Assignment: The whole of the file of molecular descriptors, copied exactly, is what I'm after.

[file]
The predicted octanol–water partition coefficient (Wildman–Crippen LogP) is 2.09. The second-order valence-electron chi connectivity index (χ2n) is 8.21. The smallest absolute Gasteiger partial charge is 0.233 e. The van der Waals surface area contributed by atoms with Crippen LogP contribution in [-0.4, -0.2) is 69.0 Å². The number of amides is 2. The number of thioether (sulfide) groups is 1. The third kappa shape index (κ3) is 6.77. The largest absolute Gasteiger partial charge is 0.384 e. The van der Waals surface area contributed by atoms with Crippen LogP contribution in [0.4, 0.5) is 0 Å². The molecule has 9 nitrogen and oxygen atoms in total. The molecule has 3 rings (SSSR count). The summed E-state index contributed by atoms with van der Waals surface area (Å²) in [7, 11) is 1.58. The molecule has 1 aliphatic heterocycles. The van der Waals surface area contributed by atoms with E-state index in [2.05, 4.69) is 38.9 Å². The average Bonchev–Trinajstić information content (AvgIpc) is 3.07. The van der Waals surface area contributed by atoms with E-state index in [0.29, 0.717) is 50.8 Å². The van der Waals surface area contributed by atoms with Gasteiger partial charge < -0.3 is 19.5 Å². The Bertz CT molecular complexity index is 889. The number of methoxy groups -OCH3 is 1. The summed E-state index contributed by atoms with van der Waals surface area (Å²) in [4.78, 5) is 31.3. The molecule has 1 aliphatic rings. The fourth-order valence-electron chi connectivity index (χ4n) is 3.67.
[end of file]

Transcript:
The predicted octanol–water partition coefficient (Wildman–Crippen LogP) is 2.09. The second-order valence-electron chi connectivity index (χ2n) is 8.21. The smallest absolute Gasteiger partial charge is 0.233 e. The van der Waals surface area contributed by atoms with Crippen LogP contribution in [-0.4, -0.2) is 69.0 Å². The number of amides is 2. The number of thioether (sulfide) groups is 1. The third kappa shape index (κ3) is 6.77. The largest absolute Gasteiger partial charge is 0.384 e. The van der Waals surface area contributed by atoms with Crippen LogP contribution in [0.4, 0.5) is 0 Å². The molecule has 9 nitrogen and oxygen atoms in total. The molecule has 3 rings (SSSR count). The summed E-state index contributed by atoms with van der Waals surface area (Å²) in [7, 11) is 1.58. The molecule has 1 aliphatic heterocycles. The van der Waals surface area contributed by atoms with E-state index in [2.05, 4.69) is 38.9 Å². The average Bonchev–Trinajstić information content (AvgIpc) is 3.07. The van der Waals surface area contributed by atoms with E-state index in [0.29, 0.717) is 50.8 Å². The van der Waals surface area contributed by atoms with Gasteiger partial charge < -0.3 is 19.5 Å². The Bertz CT molecular complexity index is 889. The number of methoxy groups -OCH3 is 1. The summed E-state index contributed by atoms with van der Waals surface area (Å²) in [4.78, 5) is 31.3. The molecule has 1 aliphatic rings. The fourth-order valence-electron chi connectivity index (χ4n) is 3.67.